It took years for woodworker David Freedman to develop and perfect the box-making techniques he shares in this book. Accompanying his techniques are detailed, step-by-step instructions on how to make 16 handsome boxes. In addition to Freedman's designs, there are also selected projects from a number of professional box makers.
The book begins with the fundamentals of box making: the elements of good design, wood selection and preparation, and finishing. The basics are followed by tips and techniques on cutting, gluing, and reinforcing joints, decorating lids, and installing hinges.
In later chapters, you'll learn more sophisticated techniques, such as making spectacular bookmatched lid panels, sprucing up the interiors with lining, dividers, and trays, using frame-and-panel lid construction, dovetails, and finger joints, and dealing with specialty hardware.
Whether you're a beginning woodworker or an accomplished box maker searching for design ideas, you'll find this book comprehensive, easy to follow, and full of inspiration.
'valuable for its techniques, including a lengthy discussion of installing hinges and other hardware.'
-- Arizona Republic, Oct.'97
- Additional Information
Table Of Contents Introduction
1 BASICS OF BOX MAKING
Elements of Good Design
Selecting Wood and Preparing Stock
2 MITERED BOXES WITH ONE-PIECE LIDS
Box with a Slab Lid
Beveled Box with a Rabbeted Lid
Lever-Action Pen-and-Pencil Box
3 BOXES WITH DECORATIVE LIDS
Keeper Box with End Inserts
Two Keeper Boxes with Raised Lid Panels
Keeper Box with Two Tiers
4 BOXES WITH SLOT HINGES
His-and-Her Ring Boxes
5 BOXES WITH PIN HINGES
Box with Two-Piece Swivel Lid
Box with Bookmatched Two-Piece Lid
Box with Blind Pin Hinges
6 BOXES WITH BUTT HINGES
Sunburst Jewelry Box
Box with Ball Feet
Classic Jewelry Box
Metric Equivalence Chart
The popularity of wooden boxes never seems to diminish. They combine the resplendence of nature with human craftsmanship and creative spirit. At the same time, wooden boxes are useful. In their simplest forms, they're relatively easy to construct, inexpensive to acquire, yet limitless in their variety.
I made my first hardwood box about 13 years ago. It was a modest little box of walnut, with surface-mounted butt hinges. I cut the finger joints by hand, and you could tell. But I sanded everything flush, finished the box with oil, and gave it to a cousin as a gift. She seemed thrilled with the box, and her reaction was worth every minute I spent making it.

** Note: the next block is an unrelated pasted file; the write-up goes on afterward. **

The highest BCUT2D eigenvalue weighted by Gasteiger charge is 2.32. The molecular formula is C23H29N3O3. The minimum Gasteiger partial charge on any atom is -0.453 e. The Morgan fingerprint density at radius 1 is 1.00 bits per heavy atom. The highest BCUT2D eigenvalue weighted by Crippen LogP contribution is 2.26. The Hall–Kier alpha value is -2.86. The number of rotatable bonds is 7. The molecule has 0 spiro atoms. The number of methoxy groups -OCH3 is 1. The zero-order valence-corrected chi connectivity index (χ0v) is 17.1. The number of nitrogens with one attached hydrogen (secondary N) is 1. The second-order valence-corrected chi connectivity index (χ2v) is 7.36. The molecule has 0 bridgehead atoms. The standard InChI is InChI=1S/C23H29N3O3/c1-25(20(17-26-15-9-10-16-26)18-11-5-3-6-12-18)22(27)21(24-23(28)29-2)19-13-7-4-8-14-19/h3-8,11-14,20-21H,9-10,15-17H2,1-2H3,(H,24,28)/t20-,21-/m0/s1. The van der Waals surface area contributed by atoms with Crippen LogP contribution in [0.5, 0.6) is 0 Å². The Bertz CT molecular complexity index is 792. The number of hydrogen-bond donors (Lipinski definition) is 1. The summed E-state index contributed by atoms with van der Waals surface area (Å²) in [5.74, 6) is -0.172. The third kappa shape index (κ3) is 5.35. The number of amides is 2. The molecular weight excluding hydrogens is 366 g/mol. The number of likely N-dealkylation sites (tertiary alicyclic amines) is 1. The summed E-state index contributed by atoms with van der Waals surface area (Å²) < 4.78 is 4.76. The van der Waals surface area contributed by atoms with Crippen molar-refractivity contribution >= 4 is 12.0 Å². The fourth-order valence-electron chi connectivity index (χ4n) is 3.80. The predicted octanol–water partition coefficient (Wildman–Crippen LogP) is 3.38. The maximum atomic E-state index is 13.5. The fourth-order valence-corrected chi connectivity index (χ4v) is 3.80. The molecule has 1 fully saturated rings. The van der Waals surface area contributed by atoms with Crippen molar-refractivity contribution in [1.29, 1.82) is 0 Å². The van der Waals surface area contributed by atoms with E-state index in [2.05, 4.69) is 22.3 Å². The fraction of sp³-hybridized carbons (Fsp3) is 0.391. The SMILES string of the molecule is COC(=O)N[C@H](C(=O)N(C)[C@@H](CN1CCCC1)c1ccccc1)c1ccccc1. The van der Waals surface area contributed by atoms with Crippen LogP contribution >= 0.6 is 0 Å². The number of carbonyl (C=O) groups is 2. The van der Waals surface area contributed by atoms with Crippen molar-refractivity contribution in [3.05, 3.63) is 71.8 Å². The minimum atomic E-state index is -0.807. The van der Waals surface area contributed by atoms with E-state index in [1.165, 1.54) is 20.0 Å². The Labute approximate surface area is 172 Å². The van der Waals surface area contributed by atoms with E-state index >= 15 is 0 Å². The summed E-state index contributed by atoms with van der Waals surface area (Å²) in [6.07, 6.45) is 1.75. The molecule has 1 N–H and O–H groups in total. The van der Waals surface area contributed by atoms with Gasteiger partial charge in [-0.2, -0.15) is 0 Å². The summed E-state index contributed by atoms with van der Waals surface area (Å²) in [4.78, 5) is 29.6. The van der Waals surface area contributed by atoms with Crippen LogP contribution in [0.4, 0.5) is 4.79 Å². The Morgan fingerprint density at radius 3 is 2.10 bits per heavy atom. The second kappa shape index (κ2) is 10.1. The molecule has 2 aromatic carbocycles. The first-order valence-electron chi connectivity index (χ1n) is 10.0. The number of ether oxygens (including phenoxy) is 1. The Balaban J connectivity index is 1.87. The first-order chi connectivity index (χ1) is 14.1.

After years of practice and experimenting with design, I now sell boxes at craft fairs and art galleries for prices ranging from $30 to $300. It's gratifying when people come into my booth at a fair and caress the boxes and say, 'Boy, I wish I could do work like that.' And I always answer, 'You can; all it takes is patience.'
This book is divided into six chapters. The opening chapter is an introduction to the fundamentals of box making. Subsequent chapters are in two parts: The first part explains some basic woodworking techniques; the second part is a group of projects that employ those techniques.
For the most part, the projects are presented in order of increasing complexity, from very simple boxes suitable for the beginner to more sophisticated pieces for experienced woodworkers. So start at the beginning, or wherever you feel comfortable, and you'll learn something new in each succeeding chapter.
With some power tools (such as a table saw, a router, and a variable-speed drill for starters) and a little patience, you can make most of the boxes shown in this book, even if you've never made anything like them before. With practice and an adventurous spirit, you can create original designs that are prized for their beauty, as well as for the storage function they serve. I believe that we all have, somewhere within us, the creative drive and design sense needed to produce fine crafts or art; it's just a matter of setting it free and having the patience to grow.
A word about safety
Like any other form of woodworking, box making requires strict attention to safety in the workshop. Every time you buy a new power tool, read the manual before you plug in the machine. Keep your shop uncluttered (as much as humanly possible), and sweep the floor often so that you won't slip. Wear eye and ear protection, and use a dust mask or respirator when necessary.
Use high-quality blades, bits, knives, and chisels, and keep them sharp so that you won't have to apply undue pressure to make them cut. Keep a supply of push sticks and featherboards handy for feeding wood into blades and bits. Stay alert to possible hazards at all times; don't work when tired, distracted, or under the influence of medication. If woodworking becomes tedious or aggravating, take a break or quit for the day.
Be ecologically sensitive
If you use rain-forest woods, such as mahogany and rosewood, please take some time to acquaint yourself with the ecological issues associated with harvesting such species. Some suppliers practice sustainable-yield forest management, others don't. A good source of information is The Good Wood Alliance (289 College St., Burlington, VT 05401; 802-862-4448) or the forestry department at your nearest university.
ISBN 978-1-56158-123-8 Video No Author David M. Freedman Publication Year 1997 Dimensions 9 x 11 Pages 144 Photo black and white photos Drawings and drawings Other Formats 77923 Cover Paperback Format Paperback
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